Photo by Mike Nielsen.

Photo by Mike Nielsen.

The Sebastopol (Calif.) Police Department found itself ahead of the curve, when Zero Motorcycles introduced a police version of its electric DS motorcycle. An enterprising sergeant with the agency had already done just that.

Sgt. Mike Nielsen had converted one of Zero's retail models into an emergency response motorcycle. He patrols trails, parks, and schools with all the required equipment to respond to emergency situations in this small, rural town of 7,000 located about 52 miles north of San Francisco. Sgt. Nielsen set up the electric motorcycle in response to the city's increased problem with drug usage on bike trails and in parks.

"As a small department, we can't afford to have one officer on foot, especially when they can be spotted and outrun," Nielsen said. "Our Harley Davidson motorcycles are loud and can be heard from a mile away. The best solution was the electric motorcycle."

Before Nielsen introduced the electric motorcycle in 2011, the department's fleet consisted of nine marked units including two H-D traffic-enforcement motorcycles.

Nielsen purchased the Zero DS and assembled the lighting solutions, handle positions, and siren so it would be response-ready.

"If it wasn't set up as a Code 3 vehicle, it would be limited in usage," he explained. "Without the lights and sirens required for a Code 3 vehicle, I'd have to wait at lights or get stuck in traffic when responding to a service call around town."

The electric motorcycle can reach speeds of up to 67 mph. Nielsen prefers using it for patrolling trails, parks, and schools, but he said he can also use it for traffic enforcement on regular roads.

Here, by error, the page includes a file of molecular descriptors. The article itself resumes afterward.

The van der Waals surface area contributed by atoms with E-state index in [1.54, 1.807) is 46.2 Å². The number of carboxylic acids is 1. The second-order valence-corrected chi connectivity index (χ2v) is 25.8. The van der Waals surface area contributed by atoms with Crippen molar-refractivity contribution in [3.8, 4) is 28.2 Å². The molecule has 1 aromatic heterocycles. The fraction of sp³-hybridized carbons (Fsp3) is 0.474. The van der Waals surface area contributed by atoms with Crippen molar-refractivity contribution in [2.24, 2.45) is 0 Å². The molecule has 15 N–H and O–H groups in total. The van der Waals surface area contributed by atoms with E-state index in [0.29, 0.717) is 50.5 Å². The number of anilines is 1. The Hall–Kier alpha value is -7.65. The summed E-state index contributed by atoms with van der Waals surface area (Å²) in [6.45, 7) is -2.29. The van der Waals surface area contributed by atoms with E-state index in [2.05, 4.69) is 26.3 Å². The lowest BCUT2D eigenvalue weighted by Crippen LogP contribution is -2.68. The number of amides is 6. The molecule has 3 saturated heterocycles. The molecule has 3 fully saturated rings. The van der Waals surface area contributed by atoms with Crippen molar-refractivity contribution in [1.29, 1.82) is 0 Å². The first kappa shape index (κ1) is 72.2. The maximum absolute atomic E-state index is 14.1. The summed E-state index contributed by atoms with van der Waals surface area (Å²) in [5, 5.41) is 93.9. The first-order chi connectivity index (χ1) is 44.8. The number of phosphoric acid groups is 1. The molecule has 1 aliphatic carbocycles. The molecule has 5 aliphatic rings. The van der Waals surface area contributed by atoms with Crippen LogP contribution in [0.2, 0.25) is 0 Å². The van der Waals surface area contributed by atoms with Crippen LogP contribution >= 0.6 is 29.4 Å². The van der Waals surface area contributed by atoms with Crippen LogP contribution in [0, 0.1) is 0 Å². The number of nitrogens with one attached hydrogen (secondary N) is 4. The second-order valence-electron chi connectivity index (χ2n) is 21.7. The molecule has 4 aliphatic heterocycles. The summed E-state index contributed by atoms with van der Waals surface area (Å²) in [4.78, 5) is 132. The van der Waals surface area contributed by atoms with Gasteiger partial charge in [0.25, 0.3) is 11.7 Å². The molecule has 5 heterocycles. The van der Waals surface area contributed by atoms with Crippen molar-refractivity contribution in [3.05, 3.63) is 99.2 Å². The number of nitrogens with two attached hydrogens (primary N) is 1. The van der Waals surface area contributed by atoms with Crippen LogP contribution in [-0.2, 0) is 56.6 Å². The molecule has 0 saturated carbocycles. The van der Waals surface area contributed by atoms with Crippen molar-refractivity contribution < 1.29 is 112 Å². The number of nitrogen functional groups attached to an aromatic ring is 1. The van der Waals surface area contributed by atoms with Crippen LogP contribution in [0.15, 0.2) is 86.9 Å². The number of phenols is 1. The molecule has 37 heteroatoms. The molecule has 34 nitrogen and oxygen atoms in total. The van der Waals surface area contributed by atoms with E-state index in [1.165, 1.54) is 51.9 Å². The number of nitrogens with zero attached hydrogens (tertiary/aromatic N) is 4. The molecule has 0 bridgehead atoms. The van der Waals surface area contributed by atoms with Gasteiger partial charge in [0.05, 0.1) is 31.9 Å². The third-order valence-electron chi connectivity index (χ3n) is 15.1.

"If run at higher speeds, the battery would drain quicker, and it may not last a full shift," Nielsen said. "The newer generation of electric motorcycles have increased their top speed and battery range to prevent this from happening."

The electric motorcycle runs silently and can navigate throughout trails and roads. It uses a standard motorcycle throttle, front brake, and rear brake.

"Responding on the Zero motorcycle does not alert suspects to flee or plan attacks as easy as if coming in by a patrol car or Harley Davidson due to its quiet nature," he said.

Nielsen described it as a police mountain bike that "does not tire the officer out if riding across town rapidly for emergency calls."

"An electric motorcycle is great for agencies looking for different options to patrol without affecting the community, as they don't even hear it," Nielsen said. "It's ideal for a small town and it fits our needs—everyone in Sebastopol loves it."

Another northern California law enforcement agency, the Scotts Valley Police Department, has also put a Zero DS into service.